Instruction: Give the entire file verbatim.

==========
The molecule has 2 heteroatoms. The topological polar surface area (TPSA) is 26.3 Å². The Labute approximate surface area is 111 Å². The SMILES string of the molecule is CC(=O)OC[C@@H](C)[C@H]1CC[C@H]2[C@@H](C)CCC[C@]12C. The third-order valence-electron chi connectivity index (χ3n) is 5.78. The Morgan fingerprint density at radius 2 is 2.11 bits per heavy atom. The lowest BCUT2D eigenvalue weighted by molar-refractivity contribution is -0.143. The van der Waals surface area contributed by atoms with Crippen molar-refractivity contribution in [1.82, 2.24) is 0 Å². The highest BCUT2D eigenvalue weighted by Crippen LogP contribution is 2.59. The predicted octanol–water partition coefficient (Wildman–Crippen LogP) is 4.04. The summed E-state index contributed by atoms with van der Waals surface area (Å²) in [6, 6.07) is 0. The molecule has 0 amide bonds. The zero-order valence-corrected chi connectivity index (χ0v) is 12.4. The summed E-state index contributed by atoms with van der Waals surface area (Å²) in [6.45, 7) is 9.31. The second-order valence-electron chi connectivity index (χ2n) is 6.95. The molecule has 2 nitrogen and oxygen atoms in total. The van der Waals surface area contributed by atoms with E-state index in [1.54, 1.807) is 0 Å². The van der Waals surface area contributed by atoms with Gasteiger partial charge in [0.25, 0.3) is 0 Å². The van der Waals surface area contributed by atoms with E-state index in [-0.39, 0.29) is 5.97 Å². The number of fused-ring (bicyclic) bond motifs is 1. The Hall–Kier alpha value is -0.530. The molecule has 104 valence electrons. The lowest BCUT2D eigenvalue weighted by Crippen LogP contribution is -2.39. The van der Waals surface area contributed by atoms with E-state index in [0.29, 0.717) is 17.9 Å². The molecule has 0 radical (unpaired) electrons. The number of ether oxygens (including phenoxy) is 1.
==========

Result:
The molecule has 2 heteroatoms. The topological polar surface area (TPSA) is 26.3 Å². The Labute approximate surface area is 111 Å². The SMILES string of the molecule is CC(=O)OC[C@@H](C)[C@H]1CC[C@H]2[C@@H](C)CCC[C@]12C. The third-order valence-electron chi connectivity index (χ3n) is 5.78. The Morgan fingerprint density at radius 2 is 2.11 bits per heavy atom. The lowest BCUT2D eigenvalue weighted by molar-refractivity contribution is -0.143. The van der Waals surface area contributed by atoms with Crippen molar-refractivity contribution in [1.82, 2.24) is 0 Å². The highest BCUT2D eigenvalue weighted by Crippen LogP contribution is 2.59. The predicted octanol–water partition coefficient (Wildman–Crippen LogP) is 4.04. The summed E-state index contributed by atoms with van der Waals surface area (Å²) in [6, 6.07) is 0. The molecule has 0 amide bonds. The zero-order valence-corrected chi connectivity index (χ0v) is 12.4. The summed E-state index contributed by atoms with van der Waals surface area (Å²) in [6.45, 7) is 9.31. The second-order valence-electron chi connectivity index (χ2n) is 6.95. The molecule has 2 nitrogen and oxygen atoms in total. The van der Waals surface area contributed by atoms with E-state index in [1.54, 1.807) is 0 Å². The van der Waals surface area contributed by atoms with Gasteiger partial charge in [0.25, 0.3) is 0 Å². The van der Waals surface area contributed by atoms with E-state index in [-0.39, 0.29) is 5.97 Å². The number of fused-ring (bicyclic) bond motifs is 1. The Hall–Kier alpha value is -0.530. The molecule has 104 valence electrons. The lowest BCUT2D eigenvalue weighted by Crippen LogP contribution is -2.39. The van der Waals surface area contributed by atoms with E-state index in [0.29, 0.717) is 17.9 Å². The molecule has 0 radical (unpaired) electrons. The number of ether oxygens (including phenoxy) is 1.